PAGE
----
by Beth Samek, Online Education Manager at Artist’s Network University
We all wish that we could spend more time at our easels, painting or drawing. More and more time seems to be devoted to working & creating, but how do you know when it’s time to make the leap from enthusiastic amateur to full-time professional?
Making the decision to become an artist full-time can be inspiring but overwhelming, at Artist’s Network University all our instructors are also successful working artists in their own right, and they all have great insight and tips into creating a sustainable art career.
For instructor Sharon Weaver, having a support system allowed her to make the transition, “I am so lucky to have a supportive family and the exposure to wonderful local artists. I found direction and inspiration when I took my first plein air classes,” she said. “The encouragement given me by that teacher helped me take the steps to pursue my art full time and become a professional artist.” Instructor Michael Chesley Johnson also found that support from his family in addition to long-term planning allowed him to take the leap, “I decided to make art my full-time job after my wife and I had squirreled away enough money to live on for a year. We sold our house, put everything in storage, and then moved from Vermont to New Mexico where we worked on a ‘hobby ranch’ with free lodging. We ended up doing that for two years, not just one! During those two years, I had plenty of time to focus on building a career in art.”
For other artists, becoming an artist was a life-long process. Betsy Dillard Stroud stresses that sales aren’t always what makes you a professional, “People started buying my work when I was only fourteen. And, of course, I was an amateur. I think it takes quite a few years to become a professional painter, and it has more to do with skills, intention, and content than it does with sales. Good sales are a by product. One might be a professional painter and not sell well. Poor Van Gogh. My advice is: Seek out professional artists that you respect and ask their opinion of your work. Assess what you are saying with your work. Do you have something to say? Is your expression of that something different from anyone else’s? When you are certain you have a style all your own, that’s when the word “professional” comes to mind—for me.” she said.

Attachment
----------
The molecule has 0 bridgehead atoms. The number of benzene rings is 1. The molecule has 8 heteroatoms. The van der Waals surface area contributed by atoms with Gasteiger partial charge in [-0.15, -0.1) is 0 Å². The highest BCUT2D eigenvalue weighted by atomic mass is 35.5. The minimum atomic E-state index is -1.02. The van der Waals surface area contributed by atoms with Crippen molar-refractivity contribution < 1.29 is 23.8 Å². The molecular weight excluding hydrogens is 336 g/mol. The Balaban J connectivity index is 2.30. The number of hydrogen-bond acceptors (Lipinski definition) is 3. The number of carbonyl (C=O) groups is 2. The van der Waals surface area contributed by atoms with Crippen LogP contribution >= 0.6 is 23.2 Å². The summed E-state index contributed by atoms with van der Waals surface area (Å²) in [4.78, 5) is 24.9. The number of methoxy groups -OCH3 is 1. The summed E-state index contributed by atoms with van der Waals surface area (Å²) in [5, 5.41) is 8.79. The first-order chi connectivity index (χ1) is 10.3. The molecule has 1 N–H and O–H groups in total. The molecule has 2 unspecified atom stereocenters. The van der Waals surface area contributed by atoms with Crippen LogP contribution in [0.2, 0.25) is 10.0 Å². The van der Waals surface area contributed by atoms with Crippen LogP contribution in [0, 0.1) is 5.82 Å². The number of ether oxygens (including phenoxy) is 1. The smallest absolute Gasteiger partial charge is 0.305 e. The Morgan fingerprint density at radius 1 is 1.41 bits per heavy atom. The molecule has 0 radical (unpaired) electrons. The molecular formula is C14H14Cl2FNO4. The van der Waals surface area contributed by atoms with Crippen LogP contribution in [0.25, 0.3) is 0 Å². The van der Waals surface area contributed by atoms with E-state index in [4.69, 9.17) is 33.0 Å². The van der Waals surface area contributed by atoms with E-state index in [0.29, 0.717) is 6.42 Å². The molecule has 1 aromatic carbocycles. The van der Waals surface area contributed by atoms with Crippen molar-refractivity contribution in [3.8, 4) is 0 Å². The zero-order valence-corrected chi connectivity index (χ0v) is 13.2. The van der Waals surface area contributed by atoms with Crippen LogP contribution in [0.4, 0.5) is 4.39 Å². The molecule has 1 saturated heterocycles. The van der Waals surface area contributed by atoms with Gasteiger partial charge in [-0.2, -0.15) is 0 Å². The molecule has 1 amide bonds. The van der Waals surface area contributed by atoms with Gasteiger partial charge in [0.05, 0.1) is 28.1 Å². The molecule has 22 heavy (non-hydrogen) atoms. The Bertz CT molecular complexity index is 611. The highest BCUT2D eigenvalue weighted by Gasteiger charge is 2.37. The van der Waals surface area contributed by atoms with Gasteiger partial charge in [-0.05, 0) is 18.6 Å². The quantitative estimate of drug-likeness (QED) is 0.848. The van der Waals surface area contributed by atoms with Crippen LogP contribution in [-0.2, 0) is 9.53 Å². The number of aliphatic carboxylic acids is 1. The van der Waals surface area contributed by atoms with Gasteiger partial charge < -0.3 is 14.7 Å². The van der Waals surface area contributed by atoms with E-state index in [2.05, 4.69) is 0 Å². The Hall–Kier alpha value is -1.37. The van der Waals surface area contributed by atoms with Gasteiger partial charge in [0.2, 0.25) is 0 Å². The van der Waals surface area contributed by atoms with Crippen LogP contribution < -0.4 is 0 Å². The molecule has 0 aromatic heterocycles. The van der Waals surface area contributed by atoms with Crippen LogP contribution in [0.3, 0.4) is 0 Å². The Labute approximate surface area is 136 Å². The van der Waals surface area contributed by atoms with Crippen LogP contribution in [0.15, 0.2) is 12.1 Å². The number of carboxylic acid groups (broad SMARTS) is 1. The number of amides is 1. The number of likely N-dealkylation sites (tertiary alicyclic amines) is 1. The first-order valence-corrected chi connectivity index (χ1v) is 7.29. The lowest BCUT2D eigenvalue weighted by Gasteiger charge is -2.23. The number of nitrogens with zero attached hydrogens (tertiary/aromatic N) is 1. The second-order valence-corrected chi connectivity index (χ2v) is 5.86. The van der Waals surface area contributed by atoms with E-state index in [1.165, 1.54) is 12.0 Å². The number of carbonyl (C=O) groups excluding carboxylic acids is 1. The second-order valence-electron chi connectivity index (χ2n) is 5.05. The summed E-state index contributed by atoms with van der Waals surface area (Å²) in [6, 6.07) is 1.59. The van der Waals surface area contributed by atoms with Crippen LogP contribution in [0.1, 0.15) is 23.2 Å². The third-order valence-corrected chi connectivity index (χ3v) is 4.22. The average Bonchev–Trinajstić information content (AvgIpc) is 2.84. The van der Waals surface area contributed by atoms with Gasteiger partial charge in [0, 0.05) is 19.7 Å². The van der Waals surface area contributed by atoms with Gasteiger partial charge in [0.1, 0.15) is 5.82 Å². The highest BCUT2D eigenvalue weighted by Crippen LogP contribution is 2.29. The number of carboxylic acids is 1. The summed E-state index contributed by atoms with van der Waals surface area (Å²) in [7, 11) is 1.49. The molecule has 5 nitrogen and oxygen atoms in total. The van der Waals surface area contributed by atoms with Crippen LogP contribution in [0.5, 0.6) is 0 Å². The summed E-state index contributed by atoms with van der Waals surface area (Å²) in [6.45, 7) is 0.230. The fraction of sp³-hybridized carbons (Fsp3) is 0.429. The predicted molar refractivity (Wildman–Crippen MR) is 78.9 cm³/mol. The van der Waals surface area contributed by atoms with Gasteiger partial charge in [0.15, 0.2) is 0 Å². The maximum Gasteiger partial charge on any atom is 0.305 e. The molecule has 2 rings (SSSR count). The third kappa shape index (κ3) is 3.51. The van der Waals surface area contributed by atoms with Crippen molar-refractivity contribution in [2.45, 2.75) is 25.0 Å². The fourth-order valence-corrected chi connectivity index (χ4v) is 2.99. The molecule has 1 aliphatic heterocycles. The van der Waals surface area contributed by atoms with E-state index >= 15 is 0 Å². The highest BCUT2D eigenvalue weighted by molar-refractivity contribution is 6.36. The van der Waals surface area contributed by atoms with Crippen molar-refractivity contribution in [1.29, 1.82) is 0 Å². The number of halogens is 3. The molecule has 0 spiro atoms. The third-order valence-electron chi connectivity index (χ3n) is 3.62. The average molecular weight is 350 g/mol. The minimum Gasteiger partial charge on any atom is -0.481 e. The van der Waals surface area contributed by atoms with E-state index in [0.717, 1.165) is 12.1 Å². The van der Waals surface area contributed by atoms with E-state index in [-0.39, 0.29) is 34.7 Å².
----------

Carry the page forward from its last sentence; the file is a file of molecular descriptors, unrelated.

• Treat it as a business and tend to those administrative duties
• Plan short and long term goals
• Acquire time management skills
• Learn to find the positive with failures
• Enter shows
• Diversify with prints, illustration, teaching, workshops
• Share and be kind with colleagues
• Get your name out there and blow your own horn
If you’re interested in starting your own healthy art business, our upcoming course with Paul Dorrell is the perfect place to start. Paul’s course Developing a Viable, Active, and Successful Art Career starts on September 24th and he is also the author of Living the Artist’s Life, the acclaimed career guidebook for artists. It has been endorsed by the Associated Press, The Artist’s Magazine, Sculpture Magazine, and dozens of university professors. The book is renowned for its humor, candor, sage wisdom, and practical career steps. Learn more about the course and register here!